In the second half of the nineteenth century the New Zealand Parliament spent a great deal of time debating electoral matters, including the franchise. In 1860 the right to vote was extended for the first time - to gold miners.
Any male British subject over 21 who held a miner's right (that is, a licence, which cost £1 per year) was entitled to vote without having to enrol. Most gold miners would normally have been excluded under the property requirement because they lived in tents, rough shacks or lodging houses.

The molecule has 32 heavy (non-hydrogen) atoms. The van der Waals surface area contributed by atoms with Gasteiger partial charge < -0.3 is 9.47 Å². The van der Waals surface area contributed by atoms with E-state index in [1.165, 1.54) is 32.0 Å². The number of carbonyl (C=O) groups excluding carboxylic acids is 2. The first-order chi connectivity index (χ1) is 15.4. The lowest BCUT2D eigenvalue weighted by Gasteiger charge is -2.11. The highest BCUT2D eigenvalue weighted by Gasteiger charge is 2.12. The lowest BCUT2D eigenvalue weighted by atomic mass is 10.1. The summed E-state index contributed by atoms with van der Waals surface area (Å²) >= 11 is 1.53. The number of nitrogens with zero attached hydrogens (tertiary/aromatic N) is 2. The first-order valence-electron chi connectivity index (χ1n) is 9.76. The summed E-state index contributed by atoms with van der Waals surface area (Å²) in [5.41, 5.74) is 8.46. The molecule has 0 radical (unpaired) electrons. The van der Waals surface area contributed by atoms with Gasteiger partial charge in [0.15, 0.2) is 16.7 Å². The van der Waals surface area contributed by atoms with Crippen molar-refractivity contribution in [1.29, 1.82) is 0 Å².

Parliament decided to enfranchise miners because it was worried about the protest and violence that had occurred on the diggings in Victoria, Australia, in the 1850s. The best way to avoid any possible trouble in New Zealand was to give miners a voice in Parliament.
Later in the 1860s, as thousands of miners arrived in the South Island, special goldfields seats were established in Otago and Westland.
Miners were a very important part of the electorate in these years: in 1869-70 over 20,000 miners were entitled to vote, compared to 41,500 registered electors.